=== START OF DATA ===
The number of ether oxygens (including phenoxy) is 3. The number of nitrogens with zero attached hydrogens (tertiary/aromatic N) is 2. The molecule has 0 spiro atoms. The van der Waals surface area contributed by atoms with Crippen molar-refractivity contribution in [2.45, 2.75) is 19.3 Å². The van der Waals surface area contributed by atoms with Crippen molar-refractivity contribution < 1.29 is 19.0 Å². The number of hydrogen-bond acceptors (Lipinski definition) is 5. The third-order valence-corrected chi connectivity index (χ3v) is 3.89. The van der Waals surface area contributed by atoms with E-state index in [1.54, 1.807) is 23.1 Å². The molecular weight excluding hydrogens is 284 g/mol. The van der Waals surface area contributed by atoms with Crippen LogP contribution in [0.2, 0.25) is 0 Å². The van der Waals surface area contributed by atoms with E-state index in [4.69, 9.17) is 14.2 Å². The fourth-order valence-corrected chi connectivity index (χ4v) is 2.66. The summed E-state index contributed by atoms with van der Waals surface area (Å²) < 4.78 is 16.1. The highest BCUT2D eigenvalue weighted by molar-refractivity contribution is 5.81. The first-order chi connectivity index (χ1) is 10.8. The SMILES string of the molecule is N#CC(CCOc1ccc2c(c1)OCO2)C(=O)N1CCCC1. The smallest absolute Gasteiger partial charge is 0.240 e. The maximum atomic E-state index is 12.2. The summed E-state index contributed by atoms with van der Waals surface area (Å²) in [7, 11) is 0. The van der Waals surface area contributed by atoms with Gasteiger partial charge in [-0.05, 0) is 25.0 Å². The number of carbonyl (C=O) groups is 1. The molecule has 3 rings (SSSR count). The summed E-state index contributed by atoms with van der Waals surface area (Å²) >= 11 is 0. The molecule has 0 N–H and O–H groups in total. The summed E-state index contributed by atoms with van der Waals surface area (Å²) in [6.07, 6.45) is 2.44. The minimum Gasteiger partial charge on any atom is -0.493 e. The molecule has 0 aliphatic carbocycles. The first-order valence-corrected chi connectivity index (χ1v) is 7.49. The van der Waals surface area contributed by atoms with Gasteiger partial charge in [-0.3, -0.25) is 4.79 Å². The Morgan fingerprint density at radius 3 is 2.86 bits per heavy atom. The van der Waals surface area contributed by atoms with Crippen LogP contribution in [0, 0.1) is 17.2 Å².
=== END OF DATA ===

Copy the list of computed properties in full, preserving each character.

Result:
The number of ether oxygens (including phenoxy) is 3. The number of nitrogens with zero attached hydrogens (tertiary/aromatic N) is 2. The molecule has 0 spiro atoms. The van der Waals surface area contributed by atoms with Crippen molar-refractivity contribution in [2.45, 2.75) is 19.3 Å². The van der Waals surface area contributed by atoms with Crippen molar-refractivity contribution < 1.29 is 19.0 Å². The number of hydrogen-bond acceptors (Lipinski definition) is 5. The third-order valence-corrected chi connectivity index (χ3v) is 3.89. The van der Waals surface area contributed by atoms with E-state index in [1.54, 1.807) is 23.1 Å². The molecular weight excluding hydrogens is 284 g/mol. The van der Waals surface area contributed by atoms with Crippen LogP contribution in [0.2, 0.25) is 0 Å². The van der Waals surface area contributed by atoms with E-state index in [4.69, 9.17) is 14.2 Å². The fourth-order valence-corrected chi connectivity index (χ4v) is 2.66. The summed E-state index contributed by atoms with van der Waals surface area (Å²) < 4.78 is 16.1. The highest BCUT2D eigenvalue weighted by molar-refractivity contribution is 5.81. The first-order chi connectivity index (χ1) is 10.8. The SMILES string of the molecule is N#CC(CCOc1ccc2c(c1)OCO2)C(=O)N1CCCC1. The smallest absolute Gasteiger partial charge is 0.240 e. The maximum atomic E-state index is 12.2. The summed E-state index contributed by atoms with van der Waals surface area (Å²) in [7, 11) is 0. The van der Waals surface area contributed by atoms with Gasteiger partial charge in [-0.05, 0) is 25.0 Å². The number of carbonyl (C=O) groups is 1. The molecule has 3 rings (SSSR count). The summed E-state index contributed by atoms with van der Waals surface area (Å²) >= 11 is 0. The molecule has 0 N–H and O–H groups in total. The summed E-state index contributed by atoms with van der Waals surface area (Å²) in [6.07, 6.45) is 2.44. The minimum Gasteiger partial charge on any atom is -0.493 e. The molecule has 0 aliphatic carbocycles. The first-order valence-corrected chi connectivity index (χ1v) is 7.49. The van der Waals surface area contributed by atoms with Gasteiger partial charge in [-0.3, -0.25) is 4.79 Å². The Morgan fingerprint density at radius 3 is 2.86 bits per heavy atom. The van der Waals surface area contributed by atoms with Crippen LogP contribution in [0, 0.1) is 17.2 Å².